Nothing scary about Scarecrow Fest
Hands clutching a sizable amount of straw, 6-year-old Sam Cerekas got to work on what he referred to as "surgery on Humpty Dumpty."
Translated, the youngster meant he was stuffing and dressing a scarecrow.
Sam and his mother, Kim, joined a crowd of other farm-field designers at the Historic Hanley Farm Saturday for the second annual Scarecrow Fest, put on by the Southern Oregon Historical Society. Proceeds from the event go to support SOHS.
"People had such a great time," said Alice Mullaly, volunteer event coordinator. "It's a great way to enjoy the farm in the fall."
Mullaly said some SOHS volunteers got the idea for the festival after attending similar events on the East Coast, including Lindenhurst, N.Y., "which is Sleepy Hollow country," Mullaly said.
"This is one time where the clothes don't have to necessarily match," said Angi Lango, as her 8-year-old daughter, Bryn, worked on a creation dressed in pink. "You can just let it go."
Nearby, 6-year-old Daphne Peterson ran back and forth between her scarecrow and nearby tables, where boxes of donated clothes from St. Vincent de Paul waited to be used. Daphne finally decided on a black-and-white striped shirt and proclaimed her scarecrow would be a soccer coach.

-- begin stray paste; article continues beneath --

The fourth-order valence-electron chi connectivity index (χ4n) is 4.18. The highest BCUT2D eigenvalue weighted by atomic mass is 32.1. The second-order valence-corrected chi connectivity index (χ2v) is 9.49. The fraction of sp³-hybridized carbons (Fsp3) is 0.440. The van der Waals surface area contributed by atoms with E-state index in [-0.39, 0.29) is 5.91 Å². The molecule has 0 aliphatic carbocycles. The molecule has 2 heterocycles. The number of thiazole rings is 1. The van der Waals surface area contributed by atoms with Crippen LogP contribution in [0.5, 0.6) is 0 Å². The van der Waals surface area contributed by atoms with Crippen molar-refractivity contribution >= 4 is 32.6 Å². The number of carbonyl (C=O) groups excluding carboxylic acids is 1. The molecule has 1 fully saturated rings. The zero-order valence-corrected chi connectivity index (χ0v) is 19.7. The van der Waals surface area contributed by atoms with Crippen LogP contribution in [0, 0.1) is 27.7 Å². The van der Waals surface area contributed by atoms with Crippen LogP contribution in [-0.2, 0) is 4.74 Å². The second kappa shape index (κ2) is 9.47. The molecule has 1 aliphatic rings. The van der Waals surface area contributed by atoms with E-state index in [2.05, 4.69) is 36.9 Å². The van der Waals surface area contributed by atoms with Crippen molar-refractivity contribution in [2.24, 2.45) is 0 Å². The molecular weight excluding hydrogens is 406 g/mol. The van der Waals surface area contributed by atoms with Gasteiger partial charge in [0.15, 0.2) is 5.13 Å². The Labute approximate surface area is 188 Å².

"Mine's going to be called Bob," she said.
Scott Croucher and his 3-year-old son, Nathan, opted for a more traditional look. They chose a flannel shirt, jeans and polyester hat.
"He's into it," Croucher said while Nathan concentrated on stuffing hay into the open sleeves.
When they were finished, the scarecrows were displayed on the farm's Scarecrow Row.
The creations can be seen tonight during the season's final Haunted Field Tours, which will be held from 7 to 9 at Hanley Farm. Tickets cost $5 for adults and $3 for children and Southern Oregon Historical Society members.
Other Scarecrow Fest activities included pumpkin painting, apple bobbing and a chance to tour the historic farm's grounds.
"It's just so much fun to see families working together," Mullaly said.
Reach reporter Ryan Pfeil at 541-776-4468 or email@example.com.